There has been debate recently about the validity of homeopathy and the worth it brings to healthcare, especially from those in the NHS. NHS Lothian has recently been considering whether or not to cut the funds it currently uses for homeopathic services. Those against the service have stated that there was no scientific evidence to suggest that the treatment worked, claiming that positive results were due to a “placebo” effect.
Homeopathy is system of treatment which has been around for 200 years and uses extremely diluted substances which are given orally in the belief that they catalyse the body’s self healing mechanism.
The British Medical Association, who represents the UK’s doctors, states that there should be no more funding for the practice, stating that they are concerned that the little resources that they have are being spent on treatment with little or no scientific evidence.
There has obviously been a response from those who support the treatment. The Faculty of Homeopathy have stated that it isn’t correct to say there is no evidence supporting the treatment. The faculty president stated that it opponents of the treatment cherry-picked the evidence to support abolishing the funding associated with homeopathic treatment.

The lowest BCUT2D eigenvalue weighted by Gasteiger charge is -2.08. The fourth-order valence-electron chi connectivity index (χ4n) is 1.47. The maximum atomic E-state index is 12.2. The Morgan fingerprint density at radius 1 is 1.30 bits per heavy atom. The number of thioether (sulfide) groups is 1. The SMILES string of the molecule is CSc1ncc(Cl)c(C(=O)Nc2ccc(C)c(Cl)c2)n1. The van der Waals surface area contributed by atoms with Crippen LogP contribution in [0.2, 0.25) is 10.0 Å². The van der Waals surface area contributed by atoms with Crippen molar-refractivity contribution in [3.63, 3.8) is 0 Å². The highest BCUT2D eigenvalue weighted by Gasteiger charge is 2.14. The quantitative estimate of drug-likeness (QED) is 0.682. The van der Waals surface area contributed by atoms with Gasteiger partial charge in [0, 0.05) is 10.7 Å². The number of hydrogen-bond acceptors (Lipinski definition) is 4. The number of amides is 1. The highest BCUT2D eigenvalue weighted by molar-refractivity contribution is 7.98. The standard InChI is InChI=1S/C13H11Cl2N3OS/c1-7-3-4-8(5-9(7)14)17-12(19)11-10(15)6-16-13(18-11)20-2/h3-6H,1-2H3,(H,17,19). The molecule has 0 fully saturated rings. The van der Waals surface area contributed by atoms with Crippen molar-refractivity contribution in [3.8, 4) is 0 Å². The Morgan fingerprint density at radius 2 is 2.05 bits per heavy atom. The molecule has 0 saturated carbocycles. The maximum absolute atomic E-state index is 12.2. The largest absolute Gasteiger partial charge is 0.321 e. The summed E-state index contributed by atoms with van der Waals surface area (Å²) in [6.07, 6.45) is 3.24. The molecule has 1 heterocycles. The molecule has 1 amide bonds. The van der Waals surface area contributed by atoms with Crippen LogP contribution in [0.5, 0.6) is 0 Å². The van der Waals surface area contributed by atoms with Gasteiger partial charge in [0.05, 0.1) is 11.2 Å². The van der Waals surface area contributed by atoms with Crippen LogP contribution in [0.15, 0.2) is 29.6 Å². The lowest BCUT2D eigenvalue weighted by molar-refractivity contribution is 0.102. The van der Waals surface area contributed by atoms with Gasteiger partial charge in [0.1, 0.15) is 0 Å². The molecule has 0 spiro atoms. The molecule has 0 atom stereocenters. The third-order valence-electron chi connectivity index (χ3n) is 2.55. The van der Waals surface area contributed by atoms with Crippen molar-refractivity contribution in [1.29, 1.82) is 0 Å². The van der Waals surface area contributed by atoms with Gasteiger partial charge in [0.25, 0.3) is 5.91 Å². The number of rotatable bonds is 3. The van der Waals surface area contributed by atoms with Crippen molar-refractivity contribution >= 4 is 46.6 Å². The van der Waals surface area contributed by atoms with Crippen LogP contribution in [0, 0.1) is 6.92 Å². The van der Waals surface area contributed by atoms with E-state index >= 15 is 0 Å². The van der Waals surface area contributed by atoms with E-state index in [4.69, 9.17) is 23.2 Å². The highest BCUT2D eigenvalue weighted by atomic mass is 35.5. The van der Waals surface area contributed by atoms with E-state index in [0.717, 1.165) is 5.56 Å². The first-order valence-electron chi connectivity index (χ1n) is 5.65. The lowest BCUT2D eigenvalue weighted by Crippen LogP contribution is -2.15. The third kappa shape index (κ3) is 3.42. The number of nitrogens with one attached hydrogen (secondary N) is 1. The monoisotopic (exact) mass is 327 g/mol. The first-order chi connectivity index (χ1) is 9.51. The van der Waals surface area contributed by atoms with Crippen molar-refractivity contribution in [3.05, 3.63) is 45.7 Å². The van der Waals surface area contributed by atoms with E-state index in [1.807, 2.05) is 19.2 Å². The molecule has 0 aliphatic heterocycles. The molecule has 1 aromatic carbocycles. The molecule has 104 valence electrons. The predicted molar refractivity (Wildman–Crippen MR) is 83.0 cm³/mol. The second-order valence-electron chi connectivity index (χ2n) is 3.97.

The faculty also believe that this particular type of treatment can remain to be a safe, cost effective way in which to treat people, also going as far as saying that it could even SAVE the NHS money.
But the NHS disagrees and has stuck to their guns, weighting their argument heavily towards the lack of medical and scientific proof. Alongside this, the cross party House of Commons Science and Technology Committee felt the same in 2010 when they conducted their own study and found that beyond a placebo effect where a patient gets better due to their belief that the medicine works.
The Commons committee also stated that using the public purse to finance highly-diluted therapies couldn’t be carried on with. The drugs regulator, the Medicines and Health products Regulatory Agency, also came under fire from government as they allowed medical claims to be made. The bar isn’t set as high for homeopathic treatments as they are for medical treatments, partly because they have been available since the inception of the NHS in 1948.
Whether or not homeopathy works scientifically is one thing but if it makes people believe that they are getting better, if not for better mental state, then surely this has to be worth something. Millions are spent each year on painkilling drugs such as paracetamol; they hand out too much to people and surely the priority of the NHS has to be making people believe they are better in the long run.
Jenny Jones writes on many different topics but is most passionate about health, fitness and private healthcare. Jenny’s work can be seen on many blogs including Followhealth and bmi4sme.